Professor Berkowitz is a conservative political scientist and law professor at Stanford University’s Hoover Institute. After making the above introduction and almost three hundred pages of analysis, he ends the book complimenting Nietzsche as a great moralist who “affirms that nature, reason, or revelation supplies moral and political standards; we must study such thinking in accordance with the demands of the intellectual conscience”. Another conservative law professor Brian Leiter, an advocate of the law and economics school in the philosophy of law, in his article “The Truth is Terrible” treats Nietzsche as the ultimate bearer of truth in a meaningless universe that has no truth. While at the other end of the philosophical spectrum, philosophers in the post-modernist school of continental philosophy such as Michel Foucault and Jacques Derrida are just as complimentary to Nietzsche. They also see him as the savior of ethics and morality from nihilism arguing that his philosophy makes each individual their own Superman rejecting social construct ethics and morality to create their own individual identity and the identity of the Other through individual constructs of ethics and morality.

In fact, all present existential or post-modernist philosophy books that I have seen on Nietzschean philosophy see it as a transvaluation of nihilism into an “affirmation of life”. Furthermore, as almost always has been the case since Nietzsche became popular, many modern artists and would-be artists see his emphasis on aesthetics especially on the aesthetics of geniuses as the givers of ultimate meaning or on aesthetics as the ultimate affirmation of life as of course referring to them and their art. Nietzsche regarded art “as the great stimulus to life”. Admittedly, from the meta-ethics standpoint, “moral values or disvalues … also include non-moral values, notably aesthetic ones, beauty and various kinds of artistic art”. However, I will not be contemplating this aspect of Nietzschean meta-ethics nor of his metaphysics and epistemology unless necessary to deal with his concept of moral values: of good and evil in mortality not aesthetics. In this essay, I inquire into or ask how Nietzschean meta-ethics — seeking to go beyond good and evil as he puts it that led Nietzsche to aristocratic egotism awaiting a “man of the future” to redeem life in the same way Christianity awaits its Savior to redeem life — created and creates such a universal appeal to so many and has so much power.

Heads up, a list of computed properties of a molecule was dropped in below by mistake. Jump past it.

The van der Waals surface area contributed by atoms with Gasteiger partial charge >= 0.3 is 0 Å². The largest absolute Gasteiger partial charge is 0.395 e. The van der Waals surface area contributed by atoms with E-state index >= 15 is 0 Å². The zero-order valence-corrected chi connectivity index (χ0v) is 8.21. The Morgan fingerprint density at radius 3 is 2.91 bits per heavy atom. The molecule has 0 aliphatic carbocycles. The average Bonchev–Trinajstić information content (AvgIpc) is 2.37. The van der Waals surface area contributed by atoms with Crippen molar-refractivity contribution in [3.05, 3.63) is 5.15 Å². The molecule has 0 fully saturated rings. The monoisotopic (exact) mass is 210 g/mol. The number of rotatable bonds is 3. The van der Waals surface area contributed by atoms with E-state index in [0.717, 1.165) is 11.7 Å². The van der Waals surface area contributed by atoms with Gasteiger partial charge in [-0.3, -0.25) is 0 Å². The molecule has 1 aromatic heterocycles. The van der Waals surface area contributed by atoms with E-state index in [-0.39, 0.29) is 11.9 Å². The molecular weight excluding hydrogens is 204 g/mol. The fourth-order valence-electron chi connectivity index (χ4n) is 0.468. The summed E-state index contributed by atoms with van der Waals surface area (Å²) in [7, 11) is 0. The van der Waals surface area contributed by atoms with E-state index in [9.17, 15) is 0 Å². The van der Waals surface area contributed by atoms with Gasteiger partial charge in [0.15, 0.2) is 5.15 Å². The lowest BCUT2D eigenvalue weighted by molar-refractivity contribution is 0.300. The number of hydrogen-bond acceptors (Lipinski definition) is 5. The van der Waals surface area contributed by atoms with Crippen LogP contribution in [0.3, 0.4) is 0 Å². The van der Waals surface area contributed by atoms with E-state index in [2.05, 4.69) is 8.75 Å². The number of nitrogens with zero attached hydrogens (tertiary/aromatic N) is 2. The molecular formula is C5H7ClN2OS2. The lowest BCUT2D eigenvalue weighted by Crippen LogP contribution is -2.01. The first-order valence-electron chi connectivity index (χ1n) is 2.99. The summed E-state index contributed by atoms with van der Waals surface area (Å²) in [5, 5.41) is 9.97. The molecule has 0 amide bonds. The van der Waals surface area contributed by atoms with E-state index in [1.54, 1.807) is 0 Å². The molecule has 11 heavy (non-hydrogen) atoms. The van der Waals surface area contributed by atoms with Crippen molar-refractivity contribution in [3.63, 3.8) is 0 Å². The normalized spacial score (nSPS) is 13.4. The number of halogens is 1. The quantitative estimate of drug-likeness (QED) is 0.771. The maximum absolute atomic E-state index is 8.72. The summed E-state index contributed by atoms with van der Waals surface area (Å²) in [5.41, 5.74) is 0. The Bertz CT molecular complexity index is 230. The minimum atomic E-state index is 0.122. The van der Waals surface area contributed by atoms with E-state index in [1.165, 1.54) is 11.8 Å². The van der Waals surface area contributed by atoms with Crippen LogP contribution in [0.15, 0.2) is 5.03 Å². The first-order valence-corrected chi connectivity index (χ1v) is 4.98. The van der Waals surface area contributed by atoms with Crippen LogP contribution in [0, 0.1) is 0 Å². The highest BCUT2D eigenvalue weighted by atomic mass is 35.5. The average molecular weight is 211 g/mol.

My conclusion and argument are that the substance and so-to-speak successful will-to-power of Nietzschean meta-ethics is in the sound-bite “God is dead!” that successfully attracts all those in the West who have: 1) a Nietzschean resentment to Christianity; 2) a Nietzschean will-to-power need to replace Christianity with their own secular version of Christianity having essentially the same normative language but without the Christ; and 3) a fear of nihilism. Because it is the reader that gives meaning to text, once those with these attributes become Nietzschean readers — regardless of their perspectives on life — they make Nietzsche and Nietzschean philosophers and philosophical writings their prophets and bible substitute in the same way Christians, regardless of their perspectives on life, have the same prophets and bible.

Before I get into my argument and conclusion, I have to make sure my concepts of meta-ethics and nihilism are the same as Nietzsche and must summarize my philosophy of language in order to assure that my contemplation is of the same content as that of Nietzsche.

— The remainder of this essay is found at Meta-Ethics, Nihilism, and Nietzsche